Even Muslim critics of the face veil, who insist that it has no sanction in their reading of Islam, do not necessarily support the French ban, says Yoginder Sikand
The French ban on the Muslim face veil that came into effect last week has added new dimensions to on-going debates about secularism, democracy, religion, identity, the freedom of choice and gender justice. There is no simple answer to many of the troubling questions that the ban has provoked. Unequivocally approving or condemning the ban, to take any particular side in the fiercely polarised debate about the ban, is not an easy option.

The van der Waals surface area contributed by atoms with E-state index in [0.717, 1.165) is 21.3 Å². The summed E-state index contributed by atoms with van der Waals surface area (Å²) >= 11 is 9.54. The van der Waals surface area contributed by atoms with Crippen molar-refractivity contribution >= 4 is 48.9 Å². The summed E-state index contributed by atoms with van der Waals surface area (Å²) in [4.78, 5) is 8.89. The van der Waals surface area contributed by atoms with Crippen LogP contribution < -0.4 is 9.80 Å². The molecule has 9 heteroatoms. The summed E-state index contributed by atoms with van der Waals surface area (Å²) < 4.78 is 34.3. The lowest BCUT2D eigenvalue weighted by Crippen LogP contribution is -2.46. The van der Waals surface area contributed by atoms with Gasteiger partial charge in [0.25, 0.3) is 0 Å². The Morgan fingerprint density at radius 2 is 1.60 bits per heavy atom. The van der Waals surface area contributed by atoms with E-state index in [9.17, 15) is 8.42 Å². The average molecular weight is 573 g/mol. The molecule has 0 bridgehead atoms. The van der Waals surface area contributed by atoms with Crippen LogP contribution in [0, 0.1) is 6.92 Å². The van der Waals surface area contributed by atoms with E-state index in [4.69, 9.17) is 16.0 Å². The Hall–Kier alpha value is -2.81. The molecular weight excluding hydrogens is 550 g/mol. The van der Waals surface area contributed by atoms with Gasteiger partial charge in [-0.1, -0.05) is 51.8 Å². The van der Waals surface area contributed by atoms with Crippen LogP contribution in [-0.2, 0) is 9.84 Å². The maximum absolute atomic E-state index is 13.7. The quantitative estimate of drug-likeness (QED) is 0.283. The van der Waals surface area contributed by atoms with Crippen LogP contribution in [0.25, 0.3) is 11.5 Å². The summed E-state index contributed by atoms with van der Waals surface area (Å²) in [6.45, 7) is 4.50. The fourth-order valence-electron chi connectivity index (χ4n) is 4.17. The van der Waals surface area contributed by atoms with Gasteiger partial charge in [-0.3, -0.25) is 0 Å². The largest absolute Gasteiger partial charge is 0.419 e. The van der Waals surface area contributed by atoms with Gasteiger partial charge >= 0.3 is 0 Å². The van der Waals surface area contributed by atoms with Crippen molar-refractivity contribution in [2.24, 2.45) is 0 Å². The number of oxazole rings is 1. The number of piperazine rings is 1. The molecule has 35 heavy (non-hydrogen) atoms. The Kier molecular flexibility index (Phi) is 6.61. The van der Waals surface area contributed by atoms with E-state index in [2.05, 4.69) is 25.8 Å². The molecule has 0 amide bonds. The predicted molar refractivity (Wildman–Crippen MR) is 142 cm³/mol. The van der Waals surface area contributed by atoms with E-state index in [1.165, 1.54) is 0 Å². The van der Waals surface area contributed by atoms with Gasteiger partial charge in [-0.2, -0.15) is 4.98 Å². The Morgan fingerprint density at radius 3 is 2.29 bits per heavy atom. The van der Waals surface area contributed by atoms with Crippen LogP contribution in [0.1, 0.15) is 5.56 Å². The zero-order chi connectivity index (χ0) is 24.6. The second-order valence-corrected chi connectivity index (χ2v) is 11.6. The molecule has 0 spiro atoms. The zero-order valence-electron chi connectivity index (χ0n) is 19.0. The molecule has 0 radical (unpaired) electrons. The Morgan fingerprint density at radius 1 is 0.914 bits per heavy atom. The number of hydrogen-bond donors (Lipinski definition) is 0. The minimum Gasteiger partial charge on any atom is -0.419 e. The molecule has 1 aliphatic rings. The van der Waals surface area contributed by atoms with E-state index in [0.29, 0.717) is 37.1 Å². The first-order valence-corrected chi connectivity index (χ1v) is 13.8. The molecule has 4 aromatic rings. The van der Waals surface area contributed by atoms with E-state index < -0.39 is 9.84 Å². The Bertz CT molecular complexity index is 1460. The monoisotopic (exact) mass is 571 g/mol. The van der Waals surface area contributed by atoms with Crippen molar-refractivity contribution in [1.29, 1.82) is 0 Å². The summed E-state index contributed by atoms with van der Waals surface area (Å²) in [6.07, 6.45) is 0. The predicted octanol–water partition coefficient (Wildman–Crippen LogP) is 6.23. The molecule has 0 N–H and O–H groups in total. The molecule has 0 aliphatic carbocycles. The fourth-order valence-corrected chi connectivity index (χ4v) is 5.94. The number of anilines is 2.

The French government has justified the ban on the grounds that visible demonstrations of religious symbols in public are an affront to the supposedly unique brand of French secularism.
That this step could well be simply an excuse to single out and target Muslims, an already heavily stigmatised community, has not been lost on perceptive observers. Nor, too, is the fact that the ban is undoubtedly an assault on democracy and freedom of choice, which are meant to be cardinal principles of the enlightenment project of which French secularists claim to be the heirs. Rediff News